My childhood dream and desire had always been to become a police officer. It all started in kindergarten when I attended Tibby Elementary School in Compton, California. I was five years old, when my kindergarten teacher, Mrs. Wong, asked the entire class, What do you want to be when you grow up? I remember raising my hand and telling Mrs. Wong, I want to be a police officer when I grow up!
So, even at the tender age of five, I knew without a shadow of a doubt that I wanted to be a police officer. In fact, I tell people today that if I had to choose again, I still would pursue my chosen profession as a Los Angeles Police Officer. It is rare that you get a chance to live out your dream!
When I was a young child, my father would take me along to visit his friend, Police Sergeant Joel, who worked for the Compton Police Department. Sergeant Joel was a mountain of a man, who often would kid around with me, asking me if I wanted to be a junior police officer. Of course, my answer was always, Yes, Sir. On occasion, Sergeant Joel would give me a Compton Police Department Junior Police Officers badge. It was these positive interactions at such a young age that paved the way for me and played a major role in my decision to become a Los Angeles Police Officer.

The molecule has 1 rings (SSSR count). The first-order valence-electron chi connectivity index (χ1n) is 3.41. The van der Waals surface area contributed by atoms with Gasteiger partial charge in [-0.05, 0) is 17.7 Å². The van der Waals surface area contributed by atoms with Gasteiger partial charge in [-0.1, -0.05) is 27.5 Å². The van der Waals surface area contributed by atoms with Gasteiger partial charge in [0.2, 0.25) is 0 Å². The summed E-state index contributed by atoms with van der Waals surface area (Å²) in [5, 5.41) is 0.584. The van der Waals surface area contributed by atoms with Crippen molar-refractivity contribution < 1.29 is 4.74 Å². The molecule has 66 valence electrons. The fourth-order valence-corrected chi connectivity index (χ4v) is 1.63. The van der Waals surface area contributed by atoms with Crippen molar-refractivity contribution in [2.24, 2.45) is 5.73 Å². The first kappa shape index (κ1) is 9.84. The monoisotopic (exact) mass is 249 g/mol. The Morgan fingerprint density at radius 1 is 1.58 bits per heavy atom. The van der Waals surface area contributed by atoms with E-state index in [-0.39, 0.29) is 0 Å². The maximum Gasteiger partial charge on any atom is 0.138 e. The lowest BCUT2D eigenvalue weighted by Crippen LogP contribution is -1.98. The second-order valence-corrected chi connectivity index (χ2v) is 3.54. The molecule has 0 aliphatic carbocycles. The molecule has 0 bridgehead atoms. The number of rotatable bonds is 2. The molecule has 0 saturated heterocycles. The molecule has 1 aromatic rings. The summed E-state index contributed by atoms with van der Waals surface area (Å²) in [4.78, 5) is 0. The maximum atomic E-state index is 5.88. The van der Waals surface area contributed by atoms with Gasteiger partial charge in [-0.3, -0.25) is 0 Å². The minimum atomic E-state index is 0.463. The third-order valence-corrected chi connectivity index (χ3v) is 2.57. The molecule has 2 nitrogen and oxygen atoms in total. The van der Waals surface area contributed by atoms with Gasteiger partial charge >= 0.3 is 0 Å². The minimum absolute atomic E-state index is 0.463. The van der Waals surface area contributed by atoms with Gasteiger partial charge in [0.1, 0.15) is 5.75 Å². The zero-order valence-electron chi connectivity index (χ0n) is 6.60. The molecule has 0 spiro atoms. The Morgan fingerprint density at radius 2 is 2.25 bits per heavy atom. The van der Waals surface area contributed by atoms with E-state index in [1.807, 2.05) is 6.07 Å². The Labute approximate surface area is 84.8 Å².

In 1963, after the birth of my younger brother, James, our parents legally separated and would eventually file for divorce. My mother maintained full custody of the three of us: James, me, and my older sister, Kathy. So, as a single parent, she worked hard and moved our family to the planned housing community Park Village, located in Compton, California.
Our home address was 515 Corregidor Street. I attended Park Village Elementary School, where I met my childhood friends, Mark and Roy. Years later, Roy would be shot and killed, and Mark ended up in state prison for murder. We were the three amigos as childhood friends. We attended the same elementary school and played little league baseball together.
NOTE TO PARENTS: One of the best ways to keep your children out of street gangs and trouble is to engage them in organized recreational sports! My mother adopted that philosophy as a single parent and made sure that my brother and I stayed busy playing youth sports.
One afternoon while walking to the baseball park located on Alondra Boulevard, south of Compton High School, Roy and I noticed a large puddle of bright red blood on the sidewalk. Being curious youngsters, we decided to follow the blood trail. It led us into an apartment complex courtyard off of the main thoroughfare. There we saw a black male adult lying on the ground in a puddle of blood; he was staring into space with his eyes wide open. His body looked as stiff as a board. A small crowd had gathered, and someone whispered that the man had been shot while attempting to break